Supercharge Your Music Learning
What makes a music student suddenly rocket to the next level? It happens all the time. Musicians usually refer to these leaps as a "breakthroughs" and they can feel almost magical. Most music students just sort of accept this phenomenon — that the learning process is a series of long plateaus followed by these unexplainable, epiphanal leaps. But what causes these leaps? How can one capitalize on this process?
We have an answer: Perform! Often. Sure, the thought of performing on stage in front of an audience can be stressful, but it's often just the thing that will push a student into new and enlightening territory. Why is this? It’s because a performance facilitates three power-packed stages of super potent learning: Preparation, Performance, and Analysis. At Music House, we like to design ways to get the most out of these three stages. Last month's big Battle of the Bands show was a perfect example of this.
A Performance Designed For Learning
No, you can’t “win” music. It’s a collaborative, community-building art form. But a little structured competition can turbocharge the learning process. This is where our annual “Battle of the Bands” becomes an incredibly effective educational tool. This year, eight of Music House’s top bands performed in our packed auditorium and were judged by a panel of professional musicians. Even more important, they were given the criteria the judges would be following to make their decisions.
The fact that all of the bands knew what the judges would be looking for was a game changer. It motivated the students to focus on very specific elements of musicianship, originality and stage presence. All of these topics are regularly discussed in rehearsals, but according to Becca Kephart, band teacher for the bands Space Jam and Control Alternative Delete, the element of competition added an intensity that drove the students to new heights. “I think sometimes students just need an excuse to really work on stage presence,” says Kephart. “Since they knew the judges would be looking at this, they became motivated to work on it. It also helped my bands to focus on putting together a show, not just a performance.”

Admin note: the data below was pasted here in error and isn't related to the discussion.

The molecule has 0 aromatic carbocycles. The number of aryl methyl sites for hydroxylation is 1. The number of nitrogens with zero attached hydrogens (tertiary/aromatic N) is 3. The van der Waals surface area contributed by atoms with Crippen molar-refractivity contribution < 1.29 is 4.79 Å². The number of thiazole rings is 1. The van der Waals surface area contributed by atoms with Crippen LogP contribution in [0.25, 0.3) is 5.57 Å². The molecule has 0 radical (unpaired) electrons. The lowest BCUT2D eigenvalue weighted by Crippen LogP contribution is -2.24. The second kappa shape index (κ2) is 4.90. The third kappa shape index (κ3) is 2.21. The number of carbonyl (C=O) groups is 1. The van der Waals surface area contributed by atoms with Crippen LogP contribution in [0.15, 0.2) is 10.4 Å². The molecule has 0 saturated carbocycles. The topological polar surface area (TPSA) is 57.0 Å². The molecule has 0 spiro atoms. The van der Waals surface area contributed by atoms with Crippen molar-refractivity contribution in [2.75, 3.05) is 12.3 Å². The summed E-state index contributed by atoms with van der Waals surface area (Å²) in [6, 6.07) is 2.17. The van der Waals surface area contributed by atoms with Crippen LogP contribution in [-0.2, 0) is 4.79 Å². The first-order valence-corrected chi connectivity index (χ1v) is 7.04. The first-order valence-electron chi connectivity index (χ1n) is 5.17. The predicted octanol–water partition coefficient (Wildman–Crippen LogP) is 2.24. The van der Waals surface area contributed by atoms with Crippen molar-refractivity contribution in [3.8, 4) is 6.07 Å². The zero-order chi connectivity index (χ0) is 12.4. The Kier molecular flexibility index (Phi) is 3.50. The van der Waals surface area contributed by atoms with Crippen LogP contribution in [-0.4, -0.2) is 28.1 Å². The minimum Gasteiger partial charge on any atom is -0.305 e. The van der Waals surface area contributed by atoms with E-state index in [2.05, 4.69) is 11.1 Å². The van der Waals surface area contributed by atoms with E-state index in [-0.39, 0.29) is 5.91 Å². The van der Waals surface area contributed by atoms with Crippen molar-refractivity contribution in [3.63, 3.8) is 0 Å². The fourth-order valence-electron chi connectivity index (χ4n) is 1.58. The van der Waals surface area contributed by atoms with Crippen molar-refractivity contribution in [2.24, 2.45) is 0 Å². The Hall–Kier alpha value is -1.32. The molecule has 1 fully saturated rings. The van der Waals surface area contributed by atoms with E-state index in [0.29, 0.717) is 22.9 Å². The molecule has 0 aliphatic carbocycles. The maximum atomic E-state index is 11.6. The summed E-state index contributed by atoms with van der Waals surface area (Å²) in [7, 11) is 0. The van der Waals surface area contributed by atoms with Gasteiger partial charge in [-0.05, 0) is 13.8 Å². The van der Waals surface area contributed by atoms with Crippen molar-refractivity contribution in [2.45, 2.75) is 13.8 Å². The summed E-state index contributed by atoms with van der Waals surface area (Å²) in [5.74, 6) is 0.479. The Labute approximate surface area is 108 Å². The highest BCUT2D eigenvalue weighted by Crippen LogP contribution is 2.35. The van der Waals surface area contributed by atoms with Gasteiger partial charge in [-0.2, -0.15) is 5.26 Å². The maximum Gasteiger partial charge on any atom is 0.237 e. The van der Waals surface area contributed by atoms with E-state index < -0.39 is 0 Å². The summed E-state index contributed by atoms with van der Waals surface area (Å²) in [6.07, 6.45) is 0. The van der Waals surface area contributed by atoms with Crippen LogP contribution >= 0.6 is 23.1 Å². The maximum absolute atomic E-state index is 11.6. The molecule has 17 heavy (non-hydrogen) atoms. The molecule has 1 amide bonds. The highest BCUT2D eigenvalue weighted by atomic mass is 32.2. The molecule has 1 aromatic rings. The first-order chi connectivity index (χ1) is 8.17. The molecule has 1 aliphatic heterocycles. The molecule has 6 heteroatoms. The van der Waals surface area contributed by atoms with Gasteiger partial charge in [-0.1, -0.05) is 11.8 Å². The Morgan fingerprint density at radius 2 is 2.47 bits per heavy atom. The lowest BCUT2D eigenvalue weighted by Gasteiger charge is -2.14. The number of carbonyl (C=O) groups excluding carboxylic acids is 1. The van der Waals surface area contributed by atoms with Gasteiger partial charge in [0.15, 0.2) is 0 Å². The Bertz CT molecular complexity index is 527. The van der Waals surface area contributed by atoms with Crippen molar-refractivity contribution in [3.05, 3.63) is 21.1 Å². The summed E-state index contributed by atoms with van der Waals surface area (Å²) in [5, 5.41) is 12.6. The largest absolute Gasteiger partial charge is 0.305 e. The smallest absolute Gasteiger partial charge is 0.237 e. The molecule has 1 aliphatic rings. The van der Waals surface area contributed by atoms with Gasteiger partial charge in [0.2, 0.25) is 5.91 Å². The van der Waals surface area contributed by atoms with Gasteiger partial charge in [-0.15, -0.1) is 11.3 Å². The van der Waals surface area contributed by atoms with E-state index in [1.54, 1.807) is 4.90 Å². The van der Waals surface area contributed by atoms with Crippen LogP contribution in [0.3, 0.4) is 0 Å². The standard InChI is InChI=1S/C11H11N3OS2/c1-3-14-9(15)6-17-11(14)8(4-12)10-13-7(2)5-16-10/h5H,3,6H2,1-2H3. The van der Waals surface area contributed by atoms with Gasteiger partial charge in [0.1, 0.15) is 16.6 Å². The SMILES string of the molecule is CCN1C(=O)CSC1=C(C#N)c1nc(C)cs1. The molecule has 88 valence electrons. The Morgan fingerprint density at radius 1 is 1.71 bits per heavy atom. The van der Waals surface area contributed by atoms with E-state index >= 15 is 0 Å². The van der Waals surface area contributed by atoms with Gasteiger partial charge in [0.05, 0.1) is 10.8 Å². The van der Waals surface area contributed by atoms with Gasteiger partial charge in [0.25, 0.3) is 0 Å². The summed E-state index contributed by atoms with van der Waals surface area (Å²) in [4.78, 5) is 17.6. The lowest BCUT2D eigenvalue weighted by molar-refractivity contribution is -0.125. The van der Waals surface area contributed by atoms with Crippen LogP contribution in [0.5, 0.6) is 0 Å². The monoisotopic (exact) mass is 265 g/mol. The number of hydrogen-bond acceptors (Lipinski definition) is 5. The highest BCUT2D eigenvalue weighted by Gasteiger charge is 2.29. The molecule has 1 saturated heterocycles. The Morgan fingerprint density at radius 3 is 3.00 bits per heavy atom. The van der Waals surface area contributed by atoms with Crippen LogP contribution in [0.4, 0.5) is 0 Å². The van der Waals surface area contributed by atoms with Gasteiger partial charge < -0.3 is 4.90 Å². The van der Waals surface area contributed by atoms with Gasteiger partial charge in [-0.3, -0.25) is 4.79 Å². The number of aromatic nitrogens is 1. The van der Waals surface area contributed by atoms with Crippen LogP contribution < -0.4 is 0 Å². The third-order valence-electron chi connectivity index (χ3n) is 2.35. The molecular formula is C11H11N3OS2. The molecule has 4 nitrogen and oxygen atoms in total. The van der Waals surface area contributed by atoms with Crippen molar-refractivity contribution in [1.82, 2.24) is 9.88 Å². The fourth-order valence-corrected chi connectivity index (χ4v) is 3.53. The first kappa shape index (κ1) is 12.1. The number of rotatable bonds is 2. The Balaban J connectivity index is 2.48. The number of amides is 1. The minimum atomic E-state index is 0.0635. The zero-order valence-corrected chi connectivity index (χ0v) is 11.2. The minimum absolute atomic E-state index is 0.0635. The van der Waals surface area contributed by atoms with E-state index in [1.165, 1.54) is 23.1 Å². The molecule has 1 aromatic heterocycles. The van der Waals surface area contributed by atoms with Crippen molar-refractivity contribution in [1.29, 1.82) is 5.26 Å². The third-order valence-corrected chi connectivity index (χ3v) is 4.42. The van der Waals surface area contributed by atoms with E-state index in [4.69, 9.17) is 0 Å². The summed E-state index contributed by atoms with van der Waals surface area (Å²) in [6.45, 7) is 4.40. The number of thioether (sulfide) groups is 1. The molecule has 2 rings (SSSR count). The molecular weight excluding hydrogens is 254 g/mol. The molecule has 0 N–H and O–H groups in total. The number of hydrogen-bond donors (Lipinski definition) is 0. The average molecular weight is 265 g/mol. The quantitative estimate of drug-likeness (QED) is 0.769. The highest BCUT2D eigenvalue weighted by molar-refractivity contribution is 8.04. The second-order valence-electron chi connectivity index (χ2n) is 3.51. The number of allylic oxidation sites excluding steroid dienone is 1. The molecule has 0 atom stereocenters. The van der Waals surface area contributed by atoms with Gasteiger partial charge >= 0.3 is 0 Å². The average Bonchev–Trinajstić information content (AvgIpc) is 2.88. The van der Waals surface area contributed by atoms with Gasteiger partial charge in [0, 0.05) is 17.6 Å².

Amanda Johnson, band teacher for Study Session and Bed Soul agrees. She says she was thrilled to see her students pull out all the stops when preparing for the big show. “Each member stepped up their practicing in order to be confident with their parts,” says Johnson. “Especially on a difficult song like ‘Steambreather,’ where there were changes from half-time to double-time feels, fast harmonic minor scale passages, and pushing the singing range.”
The performance itself can be a transformative experience. Nothing is more affirming than connecting with an audience full of adoring fans. More than one parent was heard to say “That’s the best I’ve ever heard them play!”
Some of the bands have even started to develop a fanbase. "My band Space Jam,” says Kephart, “has a bit of a following now from friends and family. It’s neat to hear them talk about how their friends tell them that Space Jam is their favorite band. I’m sure that’s encouraging for them to improve and record more.”
Each band also got a chance to see what their peers are capable of. They had some big takeaways from watching the other bands perform. They got ideas for new songs to learn, saw innovative ways to approach a song, observed the stage presence of the other bands as a mirror to their own performance, and it got them thinking about what makes a band the complete package.
After the show, the learning continues. Every teacher of every band encouraged the students to reflect on their performance. Feedback from the judges helped them to stop and think about what they did well and how they can improve for future performances. Kephart says her students came away with a new appreciation for some of the more subtle markers of musical success. “They really seem to be learning,” she says, “that there’s a lot more to it than just getting through the song.”
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